Preparing for a Cybersecurity data breach
The Office of the Australian Information Commissioner (OAIC) promotes and upholds privacy and information access rights for all Australians with a range of powers and responsibilities under the privacy acts and other laws.
Having a response plan for a data breach is critical to effectively managing a breach.
- Responding fast to a breach will decrease your level of theft, costs and personal effects associated with data breaches and limit the potential underminig of your business’s reputation that may result.
- Your data breach response starts with a high-level and detailed plan of your entity’s strategy for containing, assessing, and managing the incident from start to finish.
Why do you need a data breach response plan?
- A data breach response plan enables entity’s to respond quickly to a data breach.
- A quick response can reduce the likelihood of affected individuals suffering harm. It can also lessen financial or reputational damage to the entity that experienced the breach.
- Preserve and build public trust
An effective data breach response can support consumer and public confidence in an entity’s respect for individual privacy, and the entity’s ability to manage personal information in accordance with community expectations.
What is a data breach response plan?
- A data breach response plan sets out the steps, roles and responsibilities involved in managing a data breach.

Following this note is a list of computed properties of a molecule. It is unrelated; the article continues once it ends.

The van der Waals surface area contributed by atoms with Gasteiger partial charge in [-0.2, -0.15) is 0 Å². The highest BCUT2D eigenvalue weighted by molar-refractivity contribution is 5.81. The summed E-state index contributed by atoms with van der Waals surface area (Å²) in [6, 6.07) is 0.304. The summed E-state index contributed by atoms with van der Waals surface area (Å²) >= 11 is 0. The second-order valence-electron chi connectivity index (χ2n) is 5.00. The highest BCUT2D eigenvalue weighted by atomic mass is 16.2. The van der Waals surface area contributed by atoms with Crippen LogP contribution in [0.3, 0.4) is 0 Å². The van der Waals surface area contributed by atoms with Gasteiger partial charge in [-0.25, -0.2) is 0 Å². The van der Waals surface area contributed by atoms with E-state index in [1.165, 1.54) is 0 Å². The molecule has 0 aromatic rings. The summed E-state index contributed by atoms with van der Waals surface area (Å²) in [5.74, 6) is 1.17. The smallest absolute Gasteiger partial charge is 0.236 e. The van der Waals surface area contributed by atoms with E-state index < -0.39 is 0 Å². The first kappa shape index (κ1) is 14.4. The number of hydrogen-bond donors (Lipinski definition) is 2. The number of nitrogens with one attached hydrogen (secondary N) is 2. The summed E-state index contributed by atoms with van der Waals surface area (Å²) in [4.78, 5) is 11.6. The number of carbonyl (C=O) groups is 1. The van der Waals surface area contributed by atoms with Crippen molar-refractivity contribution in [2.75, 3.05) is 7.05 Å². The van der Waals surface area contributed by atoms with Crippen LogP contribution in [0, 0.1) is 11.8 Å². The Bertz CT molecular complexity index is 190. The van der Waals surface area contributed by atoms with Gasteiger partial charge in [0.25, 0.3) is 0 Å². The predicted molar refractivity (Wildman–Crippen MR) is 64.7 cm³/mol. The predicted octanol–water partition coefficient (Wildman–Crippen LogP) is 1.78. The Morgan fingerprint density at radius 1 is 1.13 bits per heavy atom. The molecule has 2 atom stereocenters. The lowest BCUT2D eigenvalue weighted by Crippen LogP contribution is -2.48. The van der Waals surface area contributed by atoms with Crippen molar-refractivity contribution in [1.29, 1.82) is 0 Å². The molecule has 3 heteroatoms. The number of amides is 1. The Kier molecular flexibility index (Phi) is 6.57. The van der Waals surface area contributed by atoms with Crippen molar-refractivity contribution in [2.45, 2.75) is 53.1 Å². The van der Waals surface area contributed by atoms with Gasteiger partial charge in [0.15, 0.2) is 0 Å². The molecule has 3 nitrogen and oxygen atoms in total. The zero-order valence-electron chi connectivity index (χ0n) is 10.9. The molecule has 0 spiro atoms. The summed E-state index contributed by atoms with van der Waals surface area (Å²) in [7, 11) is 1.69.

- It is important for staff to be aware of where they can physically access the data breach response plan on short notice and in writing.
- How regularly you test your plan will depend on your circumstances, including the size of your entity, the nature of your operations, the possible adverse consequences to an individual if a breach occurs, and the amount and sensitivity of the information you hold. It may be appropriate in some instances that a review of the plan coincides with the introduction of new products, services, system enhancements, or such other events which involve the handling of personal information.
What should the plan cover?
- The more comprehensive your data breach response plan is, the better prepared your entity will be to effectively reduce the risks and potential damage that can result.
This will assist your staff in preparing for a data breach should one occur.
- Reduce the potential impact of a data breach. It is important that roles and responsibilities are clearly established and documented before a data breach occurs. Otherwise, your response to the breach may be unnecessarily delayed.
- Develop a plan that reflects the capabilities of your staff to adequately assess data breaches and their impact, especially when breaches are not escalated to a response team.
- Clear communications strategies are needed in the event of a breach for the prompt notification to all affected individuals and relevant entities.
- Who is responsible for communications and determining when affected individuals & external stakeholders be notified under the mandatory data breach notification requirements?
- See Identifying Eligible Data Breachesfor further information about mandatory data breach notification requirements under the NDB scheme @ www.oaic.gov.au
- How will affected individuals be contacted and managed?
- This will also include the criteria for determining which external stakeholders should be contacted (for example, law enforcement and cyber security agencies, regulators such as the OAIC, and the media.